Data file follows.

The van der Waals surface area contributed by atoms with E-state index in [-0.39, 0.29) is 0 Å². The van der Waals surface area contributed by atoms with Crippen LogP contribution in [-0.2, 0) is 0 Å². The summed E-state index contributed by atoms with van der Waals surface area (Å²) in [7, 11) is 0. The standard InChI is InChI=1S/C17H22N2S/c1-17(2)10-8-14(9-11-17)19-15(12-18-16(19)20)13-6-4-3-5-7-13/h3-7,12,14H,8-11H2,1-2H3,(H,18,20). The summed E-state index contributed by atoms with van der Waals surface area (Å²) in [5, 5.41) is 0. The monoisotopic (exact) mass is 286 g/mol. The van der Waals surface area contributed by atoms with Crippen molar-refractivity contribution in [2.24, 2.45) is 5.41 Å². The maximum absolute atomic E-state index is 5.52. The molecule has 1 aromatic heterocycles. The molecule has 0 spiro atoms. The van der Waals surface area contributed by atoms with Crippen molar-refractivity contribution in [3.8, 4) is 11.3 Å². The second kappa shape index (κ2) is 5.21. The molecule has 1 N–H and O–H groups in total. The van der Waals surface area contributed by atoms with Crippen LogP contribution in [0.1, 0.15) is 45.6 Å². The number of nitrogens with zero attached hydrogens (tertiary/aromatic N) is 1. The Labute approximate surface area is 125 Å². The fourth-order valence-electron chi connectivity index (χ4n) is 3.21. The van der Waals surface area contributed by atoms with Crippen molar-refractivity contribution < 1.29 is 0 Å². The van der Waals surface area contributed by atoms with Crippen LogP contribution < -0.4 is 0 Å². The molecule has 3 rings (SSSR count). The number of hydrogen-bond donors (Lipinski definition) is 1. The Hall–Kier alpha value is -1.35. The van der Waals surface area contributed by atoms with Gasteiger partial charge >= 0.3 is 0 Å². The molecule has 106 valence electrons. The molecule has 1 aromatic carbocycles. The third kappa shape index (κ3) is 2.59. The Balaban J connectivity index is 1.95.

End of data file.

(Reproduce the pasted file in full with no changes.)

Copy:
The van der Waals surface area contributed by atoms with E-state index in [-0.39, 0.29) is 0 Å². The van der Waals surface area contributed by atoms with Crippen LogP contribution in [-0.2, 0) is 0 Å². The summed E-state index contributed by atoms with van der Waals surface area (Å²) in [7, 11) is 0. The standard InChI is InChI=1S/C17H22N2S/c1-17(2)10-8-14(9-11-17)19-15(12-18-16(19)20)13-6-4-3-5-7-13/h3-7,12,14H,8-11H2,1-2H3,(H,18,20). The summed E-state index contributed by atoms with van der Waals surface area (Å²) in [5, 5.41) is 0. The monoisotopic (exact) mass is 286 g/mol. The van der Waals surface area contributed by atoms with Crippen molar-refractivity contribution in [2.24, 2.45) is 5.41 Å². The maximum absolute atomic E-state index is 5.52. The molecule has 1 aromatic heterocycles. The molecule has 0 spiro atoms. The van der Waals surface area contributed by atoms with Crippen molar-refractivity contribution in [3.8, 4) is 11.3 Å². The second kappa shape index (κ2) is 5.21. The molecule has 1 N–H and O–H groups in total. The van der Waals surface area contributed by atoms with Crippen LogP contribution in [0.1, 0.15) is 45.6 Å². The number of nitrogens with zero attached hydrogens (tertiary/aromatic N) is 1. The Labute approximate surface area is 125 Å². The fourth-order valence-electron chi connectivity index (χ4n) is 3.21. The van der Waals surface area contributed by atoms with Crippen molar-refractivity contribution < 1.29 is 0 Å². The van der Waals surface area contributed by atoms with Crippen LogP contribution < -0.4 is 0 Å². The molecule has 3 rings (SSSR count). The number of hydrogen-bond donors (Lipinski definition) is 1. The Hall–Kier alpha value is -1.35. The van der Waals surface area contributed by atoms with Gasteiger partial charge >= 0.3 is 0 Å². The molecule has 106 valence electrons. The molecule has 1 aromatic carbocycles. The third kappa shape index (κ3) is 2.59. The Balaban J connectivity index is 1.95.